Antonov replaces Ambassador Sergei Kislyak, whose tenure ended in July. The outgoing ambassador played a prominent role in the controversy over Russia's possible involvement and interference in last year's U.S. presidential election.

President Donald Trump's first national security adviser, Michael Flynn, resigned after lying about contacts with Kislyak. Attorney General Jeff Sessions recused himself from the investigation into possible Russian interference in the 2016 election after reports that he hadn't disclosed meetings with Kislyak.

Antonov arrives in the United States amid ongoing diplomatic tensions over these and other issues between the two nuclear powers. On Monday, the U.S. Embassy in Russia said it would suspend providing nonimmigrant visas for eight days from Wednesday in response to a Russian decision to cap embassy staff.

THOUSANDS AFFECTED

It said it would resume issuing visas in Moscow on September 1 but maintain the suspension at consulates in St. Petersburg, Yekaterinburg and Vladivostok indefinitely.

That step could affect hundreds of thousands of Russian tourists. 

The embassy decided to take this action after Russia ordered the U.S. to cut its embassy and consulate staff in Russia by 755, or by two-thirds. 

Foreign Minister Sergey Lavrov told a news conference the U.S. decision to cut visa operations aims well known to make Russians feel resentment towards their government. "The American authors of these decisions have come up with another attempt to stir up discontent among Russian citizens about the actions of the Russian authorities. It is a well-known logic ... and this is the logic of those who organize color revolutions," he said. 

Asked about a possible Russian reaction, Lavrov said Russia would "study" the embassy's announcement. But he added that unlike the U.S. government "Russia is not going to take it out on U.S. citizens."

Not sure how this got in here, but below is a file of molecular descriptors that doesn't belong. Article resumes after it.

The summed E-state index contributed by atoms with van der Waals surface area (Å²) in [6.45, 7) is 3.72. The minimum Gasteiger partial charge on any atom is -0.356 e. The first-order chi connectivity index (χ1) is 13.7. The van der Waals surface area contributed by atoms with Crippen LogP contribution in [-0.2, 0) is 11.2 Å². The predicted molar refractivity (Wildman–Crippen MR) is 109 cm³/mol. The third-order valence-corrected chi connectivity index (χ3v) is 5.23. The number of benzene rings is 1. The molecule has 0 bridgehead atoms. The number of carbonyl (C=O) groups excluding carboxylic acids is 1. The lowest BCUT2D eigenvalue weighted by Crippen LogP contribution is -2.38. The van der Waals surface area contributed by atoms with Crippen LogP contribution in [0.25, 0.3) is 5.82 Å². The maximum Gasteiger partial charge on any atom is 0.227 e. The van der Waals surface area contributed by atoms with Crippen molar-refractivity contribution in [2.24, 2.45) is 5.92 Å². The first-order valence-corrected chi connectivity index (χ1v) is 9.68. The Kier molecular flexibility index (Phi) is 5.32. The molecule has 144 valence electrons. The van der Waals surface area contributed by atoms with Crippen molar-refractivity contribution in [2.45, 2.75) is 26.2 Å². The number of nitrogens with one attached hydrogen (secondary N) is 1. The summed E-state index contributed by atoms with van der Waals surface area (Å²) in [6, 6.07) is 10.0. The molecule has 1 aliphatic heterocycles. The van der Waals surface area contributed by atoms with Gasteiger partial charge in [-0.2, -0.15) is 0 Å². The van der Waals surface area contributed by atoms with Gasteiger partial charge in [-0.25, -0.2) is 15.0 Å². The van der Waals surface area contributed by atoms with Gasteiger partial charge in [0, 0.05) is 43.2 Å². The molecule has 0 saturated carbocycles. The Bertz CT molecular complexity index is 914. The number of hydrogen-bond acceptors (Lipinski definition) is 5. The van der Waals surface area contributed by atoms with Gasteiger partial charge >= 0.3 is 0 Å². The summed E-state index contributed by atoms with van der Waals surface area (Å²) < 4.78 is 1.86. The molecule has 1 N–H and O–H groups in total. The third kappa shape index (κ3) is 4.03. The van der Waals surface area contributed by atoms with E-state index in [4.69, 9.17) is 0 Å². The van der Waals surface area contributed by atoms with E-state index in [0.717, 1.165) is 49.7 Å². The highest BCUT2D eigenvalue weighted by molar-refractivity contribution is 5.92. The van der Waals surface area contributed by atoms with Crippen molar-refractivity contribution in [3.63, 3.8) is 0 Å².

CAFOD welcomes Pope's message on migrants and refugees

(Vatican Radio) Aid agencies have been reacting to Pope Francis’s message for the 104th World Day of Migrants and Refugees which was released on Monday.

The message entitled , “welcoming, protecting, promoting and integrating migrants and refugees” calls for a shared response to the challenges of contemporary migration and  urges political leaders and civil society to join with the Church in protecting the most vulnerable.

One of the aid agencies who has welcomed the message is the UK based Catholic aid agency CAFOD who described the Pope’s call as, “throwing down gauntlet” to politicians to do more for the protection of refugees and migrants.

Graham Gordon, is Head of Policy at CAFOD. He spoke to Lydia O’Kane about the message, saying the Holy Father is making clear that all countries must step up to the plate and pull their weight.

Listen: 

“It’s interesting because it’s quite a political message with a clear call to governments  to step up their political will to deal with the issue of migration that we face now”, said Mr Gordon.